Apple’s Siri Could Rat Out Your iOS Device To Hackers And Cybercriminals

Let me start by saying that Siri and I have a solid relationship. If I need directions to a place I've never been before or a reminder set, she dutifully obliges every single time. I like that. But if Siri turns on me and starts sharing my personal info without my permission, as a major security firm says is possible, we're going to have problems.

Trend Micro, makers of self-named antivirus solutions, points to a flaw in Siri's software that takes only seconds to exploit. In doing so, anyone can tap into a Siri-enabled iOS device and get access to the owner's full name, email, phone number, and a photo of that person, regardless of whether the device is locked. And that's just the tip of the iceberg.

Apple iPhone Siri

"A potential opening for abuse in Siri-equipped iOS mobile devices allows anyone to use voice recognition to access data on a device, even with a passcode," Trend Micro explains. "Ideally, a passcode should prevent unauthorized access to any information stored on a mobile device, much like a password does on a computer. A locked device should not disclose the owner’s identity and contact information, as well those of the owner’s friends, family, and contacts. Siri bypasses this and provides detailed information and other functions on a locked mobile device."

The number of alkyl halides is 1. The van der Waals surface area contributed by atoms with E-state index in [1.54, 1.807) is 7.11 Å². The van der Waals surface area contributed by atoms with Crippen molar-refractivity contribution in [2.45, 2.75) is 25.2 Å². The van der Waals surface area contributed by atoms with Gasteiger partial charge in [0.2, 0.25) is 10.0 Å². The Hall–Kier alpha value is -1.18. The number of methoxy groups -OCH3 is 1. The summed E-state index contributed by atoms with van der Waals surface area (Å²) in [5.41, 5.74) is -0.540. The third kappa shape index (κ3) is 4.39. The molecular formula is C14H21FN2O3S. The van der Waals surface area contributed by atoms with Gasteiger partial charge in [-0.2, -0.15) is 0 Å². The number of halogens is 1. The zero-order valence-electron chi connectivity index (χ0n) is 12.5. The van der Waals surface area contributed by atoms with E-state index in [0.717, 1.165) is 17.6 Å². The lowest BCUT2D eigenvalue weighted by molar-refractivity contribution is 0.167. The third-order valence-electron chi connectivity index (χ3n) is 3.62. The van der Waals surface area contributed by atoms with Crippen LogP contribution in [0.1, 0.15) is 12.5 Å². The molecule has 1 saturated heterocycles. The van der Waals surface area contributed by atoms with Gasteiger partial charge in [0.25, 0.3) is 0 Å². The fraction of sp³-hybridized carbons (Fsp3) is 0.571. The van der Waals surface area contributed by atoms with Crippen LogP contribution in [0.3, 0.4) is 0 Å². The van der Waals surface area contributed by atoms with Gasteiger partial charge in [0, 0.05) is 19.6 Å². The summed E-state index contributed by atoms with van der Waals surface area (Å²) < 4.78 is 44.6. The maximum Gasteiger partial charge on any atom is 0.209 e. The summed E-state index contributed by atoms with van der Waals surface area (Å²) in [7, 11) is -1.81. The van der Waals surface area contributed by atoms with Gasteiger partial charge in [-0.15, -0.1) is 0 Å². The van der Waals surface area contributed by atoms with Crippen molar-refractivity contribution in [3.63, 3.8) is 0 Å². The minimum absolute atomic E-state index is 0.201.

There's a lengthy list of commands that work on a locked iPhone. Someone who's up to no good could snag your iPhone when you're not paying attention and use Siri to post Facebook updates, send text messages, enable or disable alarms, add or remove reminders, show full contact details from Contacts, and more.

To be fair, there are scenarios where this kind of access can come in handy. Maybe you lost your phone and it was turned in to the local police. They could look up your info through Siri. Unfortunately, that kind of protection comes at a heavy privacy risk.

There's a simple solution in place -- just disable Siri on the lock screen, which you can do by accessing Touch ID & Passcode > Siri. But an even better solution -- one that doesn't exist within Siri yet -- would be if Apple introduced vocal identity so that only you (and perhaps anyone else you authorize and train through Siri) can use voice recognition.

In the meantime, take caution when lending out your iOS device or leaving it unattended.